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We have compulsory voting

Yes, I know, and that is one of the most ridiculous things I have ever heard of. Compulsory democracy. Say what?

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I'm wondering why this will be a good idea. We only wants a couple of hundred people to vote?? Australians despise politicians. We vote for the ones we hate least. Every one of us. And if we didn't have to vote, we sure as hell wouldn't. I'm really hoping that others in Parliament who actually have a grasp on how much Australians loathe politics will take Johnny aside at the pub and convince him it's not a good idea.

Americans also despise politicians and also vote for the ones we hate the least. That doesn't stop milions of people from voting every year.

Offline Eral

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Re: Madam President
« Reply #84 on: November 06, 2005, 02:51:32 AM »
I like compulsory voting. Democracy is a responsibility and a duty, not a preference. There is a body of thought here that says the reason American election campaigns cost so much is, that enormous effort has to be put in to just getting people to vote. We don't have that problem. Once you actually haul your sorry arse to the voting booth, you might as well make it worth your while and vote for somebody you least hate. Of course, not every body does. We have a phenomen called the "donkey vote" - where people vote by numerical order on the ballot paper- and because of this, the list of candidates is made up through a draw, not alphabetically. That's democracy. If Australians are able to say, "People are basically lazy, we had better make them vote or they won't," I say good call. Better have everybody vote, than elect a government with a mandate from only 40% of the population. We have millions of people vote every year too - but I can tell you right now, no compulsory voting, nobody voting. 

I don't think any vote can be a worthless vote: it's still the expression of what people think. However sad. If there's one thing we can say for human beings, they don't vote against their perceived interests. That part of the reason the political process is so annoying. But it's still a lot better than having someone in a uniform deciding for you. And shooting you if you disagree.

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Offline Andyr

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Re: Madam President
« Reply #85 on: November 06, 2005, 05:03:47 AM »
I like compulsory voting. Democracy is a responsibility and a duty, not a preference.

I am not sure I agree that democracy is the best form of government - though I am at present unable to offer a better solution. :)
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Offline Idobek

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Re: Madam President
« Reply #86 on: November 06, 2005, 06:39:26 AM »
The "donkey vote" you describe is why I believe there should be a "abstain" option of some sort on voting cards in the UK. I haven't decided one way or the other whether I like the idea of compulsory voting but I don't like the idea of being forced to vote for a candidate I don't want just because all the others are worse. I have to wonder how much of of the current trend of not voting is down to apathy or a dislike of all the candidates. Perhaps poll cards should look more like this:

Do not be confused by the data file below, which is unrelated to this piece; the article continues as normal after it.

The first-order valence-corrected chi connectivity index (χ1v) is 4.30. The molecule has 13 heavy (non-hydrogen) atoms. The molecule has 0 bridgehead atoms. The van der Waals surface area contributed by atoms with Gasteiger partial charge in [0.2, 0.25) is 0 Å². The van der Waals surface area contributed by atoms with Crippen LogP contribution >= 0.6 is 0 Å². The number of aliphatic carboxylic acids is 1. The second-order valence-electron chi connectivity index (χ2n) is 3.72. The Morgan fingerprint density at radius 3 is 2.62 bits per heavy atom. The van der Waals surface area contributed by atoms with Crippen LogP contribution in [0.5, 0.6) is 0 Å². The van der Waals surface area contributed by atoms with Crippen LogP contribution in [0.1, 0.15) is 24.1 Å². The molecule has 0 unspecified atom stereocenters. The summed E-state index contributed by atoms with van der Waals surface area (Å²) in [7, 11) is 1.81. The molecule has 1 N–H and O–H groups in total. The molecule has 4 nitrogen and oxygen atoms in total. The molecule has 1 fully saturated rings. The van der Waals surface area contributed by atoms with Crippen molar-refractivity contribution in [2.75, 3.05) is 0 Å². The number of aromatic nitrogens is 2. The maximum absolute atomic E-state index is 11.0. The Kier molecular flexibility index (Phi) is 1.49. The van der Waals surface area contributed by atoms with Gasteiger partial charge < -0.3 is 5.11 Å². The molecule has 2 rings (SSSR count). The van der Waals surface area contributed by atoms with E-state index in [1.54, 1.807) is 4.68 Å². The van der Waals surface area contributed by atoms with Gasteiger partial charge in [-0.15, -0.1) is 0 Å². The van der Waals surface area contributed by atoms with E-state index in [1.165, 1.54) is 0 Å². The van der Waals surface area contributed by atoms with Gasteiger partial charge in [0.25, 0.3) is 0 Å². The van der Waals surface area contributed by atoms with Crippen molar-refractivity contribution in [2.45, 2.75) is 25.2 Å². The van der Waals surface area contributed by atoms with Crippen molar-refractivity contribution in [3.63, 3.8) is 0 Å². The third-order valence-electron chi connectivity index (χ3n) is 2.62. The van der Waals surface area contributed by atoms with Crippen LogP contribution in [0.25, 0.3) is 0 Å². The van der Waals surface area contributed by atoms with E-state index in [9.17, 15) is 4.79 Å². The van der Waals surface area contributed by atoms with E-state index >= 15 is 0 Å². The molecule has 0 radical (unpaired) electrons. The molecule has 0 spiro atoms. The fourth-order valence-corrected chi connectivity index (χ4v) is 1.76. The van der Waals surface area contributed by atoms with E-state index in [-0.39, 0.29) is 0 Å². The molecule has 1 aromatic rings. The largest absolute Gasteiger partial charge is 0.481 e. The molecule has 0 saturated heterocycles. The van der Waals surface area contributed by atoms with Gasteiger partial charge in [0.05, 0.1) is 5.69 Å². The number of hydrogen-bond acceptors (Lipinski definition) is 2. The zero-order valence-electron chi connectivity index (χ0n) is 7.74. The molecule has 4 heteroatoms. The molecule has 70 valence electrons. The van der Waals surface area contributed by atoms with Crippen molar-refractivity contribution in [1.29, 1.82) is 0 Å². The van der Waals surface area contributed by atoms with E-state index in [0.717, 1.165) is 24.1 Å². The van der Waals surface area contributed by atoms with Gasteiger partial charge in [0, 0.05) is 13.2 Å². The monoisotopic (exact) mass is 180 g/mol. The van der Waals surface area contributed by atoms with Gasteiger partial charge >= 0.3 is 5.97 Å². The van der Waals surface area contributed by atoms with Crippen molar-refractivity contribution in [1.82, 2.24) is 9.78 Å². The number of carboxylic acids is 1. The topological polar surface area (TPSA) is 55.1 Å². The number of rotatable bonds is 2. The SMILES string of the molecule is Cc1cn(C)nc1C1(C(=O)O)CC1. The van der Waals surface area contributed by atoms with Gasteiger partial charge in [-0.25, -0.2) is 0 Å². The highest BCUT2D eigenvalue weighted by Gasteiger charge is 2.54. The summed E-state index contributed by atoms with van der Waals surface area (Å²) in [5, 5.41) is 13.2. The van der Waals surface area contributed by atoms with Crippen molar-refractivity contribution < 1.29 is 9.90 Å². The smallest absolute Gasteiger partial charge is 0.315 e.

Joanna Bloggs
John Smith
Neither
Don't Care
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Offline discharger12

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Re: Madam President
« Reply #87 on: November 06, 2005, 08:52:28 AM »
Heh, go away for two days after starting an unintentionally controversial thread, and you're bound to be accused of trolling. Though I should have known better that anything that I say will somehow come out bad. (Especially a thread like this)

Now I have to go back and forth trying to answer all these people. For better or for worse.  :-\

On we go:

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You know, someone was just asking me yesterday, "Jason? Where do you think the next great expert in gender and race biology and sociology is going to come from?" At the time, I didn't have an answer for them.

Now I know!

Just stating my opinion, Jason. I appreciate your sarcasm, though.

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there are no inherent differences in mental ability, social responsibility, political prowess or anything else you care to mention.  Why are you even bringing this up?  It has absolutely no relevance in any political discussion.

I didn't mean it as relevance in politics. I was just referrring to the fact that people who claim there is absolutely no difference between human races, are stupid, as a side complaint next to there being differences in gender. I believe that some stereotypes are actually true of some races. That doesn't mean that, for example, we need to go around making cracks on black people for liking chicken/watermelon or calling them racist names, but just that we need to acknowledge that there are differences. Actually, the reason stereotypes are bad, is because it claims that a characteristic applies to all people of that race. So, stereotypes aren't utterly true, just partially. And this doesn't mean that I believe in all stereotypes. I'm just saying that the older I get, the more it seems that some are becoming true, before I even was aware it was a stereotype.